Men & Women wanted for hazardous journey

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“Men wanted for hazardous journey. Small wages, bitter cold, long months of complete darkness, constant danger, safe return doubtful. Honour and recognition in case of success.”

This is said to be the advertisement placed in the newspaper in 1914 by Sir Ernest Shackleton ahead of his famous mission to Antarctica known as Endurance.

Can you imagine signing up to that?! Beautiful!

I’m certainly not even beginning to suggest that Unogwaja can possibly be compared to Antarctic ice travel in the early 1900s (jeepers reading about it scares the heck out of me!) but throughout my personal experience of reading “An Unsung Hero – Tom Crean – Antarctic Survivor” (by Michael Smith) it frequently brought up strong memories and feelings of the Unogwaja and what it asks of the people part of it, and what then is given, which is where the magic lies.

As we have just opened applications to join team Unogwaja (applications close on 8th August) I thought it was the perfect time to share my feelings.

Tom Crean was involved in some feats that you would scarcely believe were true. Moments where as much bravery, courage and pure will than you can ever imagine were matched with the most audacious or outrageous luck or grace. Tom Crean had the responsibility of his fellow crew mates’ lives resting on his shoulders. Our ability to endure, survive and never give up is at its greatest when others are depending on us.

An image I will never forget is a clenched fist of Madiba showing the strength of a fist compared to a hand when all 5 fingers are spread apart. We are always stronger together and on an Antarctic expedition your survival depended on this:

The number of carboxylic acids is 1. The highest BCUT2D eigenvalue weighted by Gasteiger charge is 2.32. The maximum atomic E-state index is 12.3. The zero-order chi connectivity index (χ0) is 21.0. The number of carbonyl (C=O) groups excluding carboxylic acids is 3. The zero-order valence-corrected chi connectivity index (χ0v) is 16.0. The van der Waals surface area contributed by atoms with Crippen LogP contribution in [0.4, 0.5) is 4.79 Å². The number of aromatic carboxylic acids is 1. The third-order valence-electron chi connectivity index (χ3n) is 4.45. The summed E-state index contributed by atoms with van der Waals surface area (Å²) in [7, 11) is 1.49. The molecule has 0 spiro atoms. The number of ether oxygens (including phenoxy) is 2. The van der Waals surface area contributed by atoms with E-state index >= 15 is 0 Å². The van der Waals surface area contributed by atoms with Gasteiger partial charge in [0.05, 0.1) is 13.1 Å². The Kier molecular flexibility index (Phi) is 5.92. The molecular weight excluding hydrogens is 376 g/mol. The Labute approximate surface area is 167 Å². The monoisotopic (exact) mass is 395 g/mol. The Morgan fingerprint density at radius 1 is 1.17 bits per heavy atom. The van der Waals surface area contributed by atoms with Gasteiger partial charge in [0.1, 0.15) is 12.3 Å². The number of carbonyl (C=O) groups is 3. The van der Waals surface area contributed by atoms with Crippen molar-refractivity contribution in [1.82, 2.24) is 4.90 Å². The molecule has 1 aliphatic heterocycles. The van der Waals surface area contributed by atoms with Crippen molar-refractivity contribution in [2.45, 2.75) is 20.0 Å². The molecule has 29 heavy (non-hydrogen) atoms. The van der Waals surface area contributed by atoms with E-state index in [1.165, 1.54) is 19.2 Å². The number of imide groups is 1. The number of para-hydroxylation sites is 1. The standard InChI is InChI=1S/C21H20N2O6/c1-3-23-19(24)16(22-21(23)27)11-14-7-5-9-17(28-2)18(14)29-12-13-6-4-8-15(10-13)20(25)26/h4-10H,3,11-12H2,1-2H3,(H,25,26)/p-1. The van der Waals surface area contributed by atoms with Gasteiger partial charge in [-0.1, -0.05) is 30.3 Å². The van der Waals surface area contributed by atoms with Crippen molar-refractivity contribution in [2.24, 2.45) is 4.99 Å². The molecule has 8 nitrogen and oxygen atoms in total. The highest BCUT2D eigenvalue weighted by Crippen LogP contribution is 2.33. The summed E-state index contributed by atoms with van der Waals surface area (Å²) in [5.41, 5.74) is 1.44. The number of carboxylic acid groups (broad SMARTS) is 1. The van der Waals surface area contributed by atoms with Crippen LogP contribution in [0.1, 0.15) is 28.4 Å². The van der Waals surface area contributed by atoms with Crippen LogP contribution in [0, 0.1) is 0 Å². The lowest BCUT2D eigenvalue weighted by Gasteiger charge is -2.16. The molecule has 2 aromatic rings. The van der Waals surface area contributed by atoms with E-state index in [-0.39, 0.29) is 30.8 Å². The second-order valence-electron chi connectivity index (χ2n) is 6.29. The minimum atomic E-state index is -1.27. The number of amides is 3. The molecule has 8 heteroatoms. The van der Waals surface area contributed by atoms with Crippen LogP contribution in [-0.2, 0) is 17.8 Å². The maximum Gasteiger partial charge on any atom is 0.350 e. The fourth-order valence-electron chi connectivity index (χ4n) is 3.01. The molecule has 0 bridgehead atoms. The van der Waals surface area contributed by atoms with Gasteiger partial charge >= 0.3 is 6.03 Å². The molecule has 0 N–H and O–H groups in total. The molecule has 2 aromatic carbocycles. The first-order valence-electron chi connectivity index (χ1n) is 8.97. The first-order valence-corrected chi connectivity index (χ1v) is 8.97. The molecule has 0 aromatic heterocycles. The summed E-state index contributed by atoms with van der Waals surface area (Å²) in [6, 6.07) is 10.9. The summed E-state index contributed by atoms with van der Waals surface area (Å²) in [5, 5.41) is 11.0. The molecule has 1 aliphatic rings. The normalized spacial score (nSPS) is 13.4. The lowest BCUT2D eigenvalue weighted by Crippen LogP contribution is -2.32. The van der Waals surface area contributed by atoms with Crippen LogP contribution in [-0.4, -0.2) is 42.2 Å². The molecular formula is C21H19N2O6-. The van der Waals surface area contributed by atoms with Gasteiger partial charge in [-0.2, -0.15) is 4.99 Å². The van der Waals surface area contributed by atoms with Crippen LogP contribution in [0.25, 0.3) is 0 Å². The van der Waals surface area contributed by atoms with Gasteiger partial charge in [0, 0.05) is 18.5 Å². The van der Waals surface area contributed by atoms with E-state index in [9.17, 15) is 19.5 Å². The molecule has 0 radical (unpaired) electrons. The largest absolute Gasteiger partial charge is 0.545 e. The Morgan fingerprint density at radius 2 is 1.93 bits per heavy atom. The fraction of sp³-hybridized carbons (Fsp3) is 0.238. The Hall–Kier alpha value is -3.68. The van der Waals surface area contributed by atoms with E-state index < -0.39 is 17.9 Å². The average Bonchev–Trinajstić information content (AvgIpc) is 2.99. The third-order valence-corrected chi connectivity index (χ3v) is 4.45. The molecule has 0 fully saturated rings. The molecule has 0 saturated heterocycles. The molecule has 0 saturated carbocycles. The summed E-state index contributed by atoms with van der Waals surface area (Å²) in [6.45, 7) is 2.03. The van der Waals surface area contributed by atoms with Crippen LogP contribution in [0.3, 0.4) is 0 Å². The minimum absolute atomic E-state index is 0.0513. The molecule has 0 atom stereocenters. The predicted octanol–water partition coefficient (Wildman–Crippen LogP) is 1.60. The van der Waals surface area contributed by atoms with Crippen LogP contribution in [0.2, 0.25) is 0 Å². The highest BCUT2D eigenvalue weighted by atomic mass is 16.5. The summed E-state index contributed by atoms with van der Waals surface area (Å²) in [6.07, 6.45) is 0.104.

“They were coming together, increasingly aware that they depended upon each other for survival. Bonds were forming which would remain for the rest of their lives. As fresh difficulties presented themselves, the more valiantly did my companions set themselves to work”

Tom Crean was a quiet, understated Irishman who died in 1938 a few years before Phil Masterton-Smith (1942) and yet his life like Phil’s will be shared forever. If there was one phrase to sum up Crean, it would be “team before self”. No finer example than his willingness to burst out in song (despite his apparent dire lack of singing ability!) when spirits were low and dangers were high.

Something I find interesting too is all the expeditions that Tom Crean was part of under Robert Falcon Scott and Sir Ernest Shackleton were “failures” in terms of their fundamental objectives (like reaching the South Pole and crossing Antarctica on foot) and yet they are remembered as if they were triumphs. Triumphs of a human kind are far more meaningful than any record or any medal can bring alone.

During this year’s Unogwaja, the words of “MK” (Mkhululi Vokwana Gqalane) one of the special volunteers for Community Chest to travel with the team had a profound impact on me. He shared that for many people growing up around him in the Eastern Cape “dreams were a luxury they could simply not afford”. Tom Crean could certainly empathise with this reality growing up in the west coast of Ireland. He had to leave school when he was 12 as “the need to help on the farm and bring in some meagre amounts of money to the family was overwhelming”. How could he have possibly imagined becoming one of the world’s most respected Polar explorers and contributing significantly to an age of exploration known as the Heroic Age in Antarctica? One of Crean’s most famous mantras (and lines from Tennyson’s poem Ulysses) which he so evidently lived was “to strive, to seek, to find and not to yield!”

You learn about yourself and each other when under the most intense of conditions: “One gets down to the bedrock with everybody. The character of men comes out and you see things that were never expected. You get to know each other inside out and respect some more, and unfortunately, some less.”

If I was to place an advert in the paper like Shackleton did back in 1914 it would read something like this:

“People wanted for long, arduous journey. Hefty application process and personal fundraising required. Many months of preparation. 13 day voyage across South Africa. Some rough conditions. Safe return not guaranteed. Message of hope in your hands.”

Who’s in?

Application window closes on 8th August.

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